5.3. Comparison of Lyα and [O iii]/[O ii] diagnostics for LyC escape

As discussed above, high [O iii]/[O ii] ratios have been proposed for tracing density-bound H ii regions in galaxies (Jaskot & Oey 2013; Nakajima & Ouchi 2014). Our five LCEs were selected for their high [O iii]/[O ii] ratios (and compactness), they all leak ionizing radiation (Izotov et al. 2016a,b), and we have just shown that they also have peculiar Lyα properties (EW(Lyα) > 70 Å and a small peak separation), in line with our theoretical predictions (Verhamme et al. 2015). So we naturally find correlations between the [O iii]/[O ii] ratios of LCEs and EW(Lyα) or Vsep, as illustrated in Fig. 9. But we also see in this figure that applying both criteria for LyC leakage to the comparison sample of galaxies can help to select the best follow-up targets. From this exercise, three GPs (J1219+1526 and J1424+4217 from Henry et al. 2015; and J0815+2156 from Jaskot & Oey 2014) appear as very probable LCEs, fulfilling both criteria.

thumbnail Fig. 10

Correlation between and the SFR surface density. Same symbols as in Fig. 1.

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5.4. What physical processes make these galaxies leak ionizing photons ?

We demonstrated above that Lyα and [O iii]/[O ii] are useful diagnostics to infer LyC leakage from galaxies, or to select good LCE candidates, because both can trace a low density path through the interstellar medium of galaxies along the line of sight. But these measurements do not explain the physical reason for the existence of low density paths through our galaxies.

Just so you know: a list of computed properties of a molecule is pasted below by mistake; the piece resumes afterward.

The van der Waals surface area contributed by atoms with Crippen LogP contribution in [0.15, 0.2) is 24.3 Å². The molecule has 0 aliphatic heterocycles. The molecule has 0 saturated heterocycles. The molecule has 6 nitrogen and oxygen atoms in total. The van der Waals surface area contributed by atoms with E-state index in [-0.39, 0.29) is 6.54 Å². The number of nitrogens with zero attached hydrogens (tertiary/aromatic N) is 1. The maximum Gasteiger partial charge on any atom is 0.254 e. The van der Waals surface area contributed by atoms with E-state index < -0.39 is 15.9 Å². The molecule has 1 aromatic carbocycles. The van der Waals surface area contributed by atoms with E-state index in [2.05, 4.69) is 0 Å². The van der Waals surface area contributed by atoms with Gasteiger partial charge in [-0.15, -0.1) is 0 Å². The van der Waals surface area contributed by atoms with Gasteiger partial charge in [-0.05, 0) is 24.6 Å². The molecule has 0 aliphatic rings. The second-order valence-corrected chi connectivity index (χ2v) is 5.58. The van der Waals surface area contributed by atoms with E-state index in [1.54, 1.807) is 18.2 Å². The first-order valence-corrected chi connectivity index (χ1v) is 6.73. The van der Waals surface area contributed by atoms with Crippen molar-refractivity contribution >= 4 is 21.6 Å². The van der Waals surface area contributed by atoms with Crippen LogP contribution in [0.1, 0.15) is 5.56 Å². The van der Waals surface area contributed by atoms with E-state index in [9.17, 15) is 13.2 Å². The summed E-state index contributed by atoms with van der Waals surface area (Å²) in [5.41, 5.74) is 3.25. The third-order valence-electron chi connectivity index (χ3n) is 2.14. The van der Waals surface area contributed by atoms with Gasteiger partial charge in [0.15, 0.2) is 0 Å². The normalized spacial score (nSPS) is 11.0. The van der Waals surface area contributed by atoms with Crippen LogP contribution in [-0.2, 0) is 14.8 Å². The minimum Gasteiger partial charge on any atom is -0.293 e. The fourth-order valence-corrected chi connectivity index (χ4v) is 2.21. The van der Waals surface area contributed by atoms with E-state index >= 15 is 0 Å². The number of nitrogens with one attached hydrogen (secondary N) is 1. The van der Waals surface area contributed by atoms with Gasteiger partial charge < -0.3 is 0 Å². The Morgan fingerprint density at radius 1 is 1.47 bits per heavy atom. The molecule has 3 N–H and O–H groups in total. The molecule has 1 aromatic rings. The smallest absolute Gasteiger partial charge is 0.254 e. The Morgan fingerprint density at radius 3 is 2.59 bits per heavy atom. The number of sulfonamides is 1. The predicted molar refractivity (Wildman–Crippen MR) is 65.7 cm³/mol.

Our five LCEs are extremely compact, undergoing a strong star formation episode, so they have particularly high SFR surface densities, ΣSFR. This has been proposed as a mechanism for the escape of LyC photons (Heckman et al. 2011; Sharma et al. 2016). Indeed, we find a strong correlation between ΣSFR and the escape fraction of ionizing radiation from galaxies, , as shown in Fig. 10. We interpret this correlation as a good indication that concentrated star formation is necessary for LyC escape, either by producing a lot of ionizing radiation from a concentration of young stars, photoionizing the ISM (the so-called density-bound scenario), or by mechanical feedback from these young stars (stellar winds, radiation pressure, supernova creating holes along random sight-lines), or both.